Ironically, it was John Howard, a long serving Australian Liberal (Conservative) Prime Minister, who brought in subsidies for household rooftop solar in Australia (circa 2007). As well as subsidies for the upfront purchase, there were generous feed-in tariffs (FIT). The solar system on my roof was installed in 2009 and I have a feed-in tariff of 56¢ a kWh. It is only a 2.6 kW system. Most quarters, I get a small credit.
Nowadays, the subsidy for installation is still there and most systems are over 6 kW (one of my neighbors has 12 kW), but the FIT is down to 8¢ a kWh. This forward thinking policy has led to Australia having the highest solar penetration per capita in the world, with approximately 3 GW expected to be installed this year alone.
Every year, concerned citizens worry that this will be the year when our solar bonanza will end — the subsidies will be over, the FIT will go. But solar citizens vote, so the federal government is reluctant to act. However, the Australian Energy Market Commission (AEMC) has given the go-ahead for networks to charge domestic solar producers to export to the grid — essentially, a solar tax. It’s not over yet — in Australia’s overly complicated energy market and political system, this rule must be legislated by the state energy ministers. Ah, passing the political buck — it will be the states’ fault, not the federal government’s. Hopefully the states will also realise what a vote loser this will be.
The AEMC is taking the user pays their fair share approach. If you want to be connected to the grid, you have to pay for the poles and wires. (Hang on a minute, don’t we pay a connection fee of $30 a month for that — even if we don’t use any electricity at all?) Apparently, there will be some options — you can export a small amount for free or pay to export more. However, the network may have the right to deny any exports at all. Thank goodness these rules will be phased in over 4 years.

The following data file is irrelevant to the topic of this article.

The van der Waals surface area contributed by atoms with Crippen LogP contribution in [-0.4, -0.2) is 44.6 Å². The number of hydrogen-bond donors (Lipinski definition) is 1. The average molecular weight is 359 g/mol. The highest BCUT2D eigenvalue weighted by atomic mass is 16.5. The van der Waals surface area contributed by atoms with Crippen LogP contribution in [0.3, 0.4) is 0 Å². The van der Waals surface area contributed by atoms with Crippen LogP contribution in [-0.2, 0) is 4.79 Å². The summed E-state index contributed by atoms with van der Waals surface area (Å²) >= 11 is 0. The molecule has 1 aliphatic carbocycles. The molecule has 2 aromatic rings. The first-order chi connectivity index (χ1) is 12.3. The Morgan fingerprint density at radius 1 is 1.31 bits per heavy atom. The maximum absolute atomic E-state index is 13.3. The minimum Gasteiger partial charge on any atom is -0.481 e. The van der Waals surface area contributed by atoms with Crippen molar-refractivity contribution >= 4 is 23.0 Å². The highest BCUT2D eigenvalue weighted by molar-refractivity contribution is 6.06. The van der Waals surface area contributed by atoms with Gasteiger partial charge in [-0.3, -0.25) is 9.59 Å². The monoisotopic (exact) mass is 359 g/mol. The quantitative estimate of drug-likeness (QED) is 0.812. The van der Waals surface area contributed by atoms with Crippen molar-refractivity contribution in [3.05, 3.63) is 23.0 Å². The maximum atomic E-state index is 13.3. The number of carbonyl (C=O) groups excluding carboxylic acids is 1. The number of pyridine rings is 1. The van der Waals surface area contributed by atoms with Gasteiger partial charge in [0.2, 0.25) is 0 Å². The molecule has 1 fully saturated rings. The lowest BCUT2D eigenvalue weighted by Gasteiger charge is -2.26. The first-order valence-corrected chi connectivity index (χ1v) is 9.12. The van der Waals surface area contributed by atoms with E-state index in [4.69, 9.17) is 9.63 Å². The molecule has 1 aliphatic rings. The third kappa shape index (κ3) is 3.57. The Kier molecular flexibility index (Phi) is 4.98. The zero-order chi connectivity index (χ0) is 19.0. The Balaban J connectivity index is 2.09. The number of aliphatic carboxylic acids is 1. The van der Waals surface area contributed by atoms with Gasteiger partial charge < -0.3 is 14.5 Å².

As Gabrielle Kuiper of IEEFA states, “The rule maker has endorsed an unhelpful solution to a future technical issue that has already been solved by network engineers.”
I won’t be surprised to hear that more and more people will be heading off grid. The price of batteries is coming down and many state governments are subsidizing those as well in the hope of setting up virtual power plants. With all this technology change happening, the incumbent power companies just can’t keep up.
Personally, we pretty much use all the power we generate to power the house and charge the car, so it probably won’t affect us. My neighbor, on the other hand, might find it makes a big impact. Be aware, if you are making an income off the roof of your house (as he is), you get taxed on that at 30% as well — in this country, we love our tax. That’s why we are taxing EVs as well!
For most of us, it will be smart to use our own power as much as possible. Buy an EV, charge when the sun is shining.
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